A federal database meant to report the financial ties between doctors and drug and device makers debuted Sept. 30, 2014, with major gaps in the data. Despite those flaws, the public should give the site the chance to improve because its value, even if mostly unrealized, is great, argue the authors of a new “Viewpoint” article in <em>JAMA</em>.

PROVIDENCE, R.I. [Brown University] — A “Viewpoint” published in JAMA urges readers to be patient with the new federal Open Payments Program database. The site, designed to report drug and device industry payments to physicians, debuted substantially incomplete, the authors wrote, but it is too important to dismiss before its shortcomings are addressed.

“Viewed in the abstract, the value inherent in the transparency offered by the OPP database is beyond dispute,” wrote Dr. Eli Y. Adashi, former dean of medicine and biological sciences at Brown University, and Sachin Santhakumar, a student in the Warren Alpert Medical School. “However, viewed in the light of day, the true value of the OPP database remains uncertain and probably too early to ascertain.”

That’s because when the database produced by the Centers for Medicare and Medicaid Services went online Sept. 30, it was incomplete in four main respects:

  • Only five months of data: Payment data were limited to August to December of 2013 because of a delay in CMS issuing its final rules.
  • Incomplete vetting: Only 4.8 percent of doctors and only 29.8 percent of teaching hospitals were vetted before the site’s debut. This left more than 12,000 disputed records unresolved and unpublished.
  • De-identified payments: Because of possible inaccuracies, 39 percent of payments (totaling $2.2 billion) were de-identified, including 90 percent of research payments.
  • Limited context: Database users may not be able to infer the proper context of payments because the field for annotation is limited to 500 characters.
A bad start, but give it a chance
The federal website designed to provide information about industry payments to physicians debuted with incomplete information, incomplete vetting, and other problems. But its potential usefulness remains high.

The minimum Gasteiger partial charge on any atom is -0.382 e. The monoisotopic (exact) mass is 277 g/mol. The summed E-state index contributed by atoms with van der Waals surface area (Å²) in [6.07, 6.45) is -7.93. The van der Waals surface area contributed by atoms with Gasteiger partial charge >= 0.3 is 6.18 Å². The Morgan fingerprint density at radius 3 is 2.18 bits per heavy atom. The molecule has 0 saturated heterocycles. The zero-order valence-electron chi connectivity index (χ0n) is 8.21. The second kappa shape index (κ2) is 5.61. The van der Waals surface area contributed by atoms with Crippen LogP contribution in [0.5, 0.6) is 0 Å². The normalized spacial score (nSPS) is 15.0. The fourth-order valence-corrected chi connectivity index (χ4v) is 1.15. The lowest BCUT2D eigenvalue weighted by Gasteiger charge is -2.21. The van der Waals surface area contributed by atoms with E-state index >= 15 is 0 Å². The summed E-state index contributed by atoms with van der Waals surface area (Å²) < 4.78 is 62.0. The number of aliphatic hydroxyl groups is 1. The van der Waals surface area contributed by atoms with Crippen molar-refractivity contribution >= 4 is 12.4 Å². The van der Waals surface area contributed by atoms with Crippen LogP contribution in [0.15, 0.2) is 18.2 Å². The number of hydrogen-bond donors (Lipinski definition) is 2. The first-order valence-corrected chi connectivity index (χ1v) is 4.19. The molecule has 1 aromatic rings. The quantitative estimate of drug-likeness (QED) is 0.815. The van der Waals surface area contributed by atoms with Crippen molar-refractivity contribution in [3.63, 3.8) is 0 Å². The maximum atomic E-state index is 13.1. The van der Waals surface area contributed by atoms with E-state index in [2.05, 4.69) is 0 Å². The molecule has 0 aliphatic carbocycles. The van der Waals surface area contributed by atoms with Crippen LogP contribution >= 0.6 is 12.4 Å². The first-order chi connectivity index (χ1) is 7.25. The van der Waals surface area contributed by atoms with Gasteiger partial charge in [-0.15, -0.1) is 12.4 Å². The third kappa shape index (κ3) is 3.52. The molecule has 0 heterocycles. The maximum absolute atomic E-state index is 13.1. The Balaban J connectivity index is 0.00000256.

“This is a bad start, but we need to give it a chance,” Adashi said. “It’s quite amazing to realize that industry pays physicians $4 billion to $5 billion a year. It’s a relationship between parties that really ought to be, on many fronts, at arm’s length.”

Improvements are indeed underway, Adashi said. Recently the U.S. Department of Health and Human Services released new tools to ease navigation of the site. In June 2015, the database will add year-round data instead of just five months worth.

And even in its present form the site has yielded new degrees of public oversight, including a New York Times story about a company’s ties to doctors who prescribe its painkillers.

But the true potential of the site for journalists, policymakers, health administrators, doctors, patients, and medical educators remains hindered by its incompleteness, Adashi said.

Ultimately the OPP would be most useful to patients if its data were available within other sites that report other indicators of medical practice. That way consumers could assess their doctors in an all-encompassing, user-friendly site, Adashi said.

“With all that information under one roof that’s easy to navigate, you wouldn’t have to spend too much valuable time looking it up before decide on seeing somebody,” Adashi said.

That is unlikely to happen any time soon and even the problems with the rollout of OPP may take time to fully fix, Adashi said.

But problems notwithstanding, he and Santhakumar conclude: “The OPP initiative must be viewed as the most potent antidote for potential conflicts of interest engendered by financial interactions between industry and the health care delivery enterprise. As such, it should be given the benefits of doubt and time.”

In the article, Adashi and Santhakumar declared no financial conflicts of interest or funding for their work.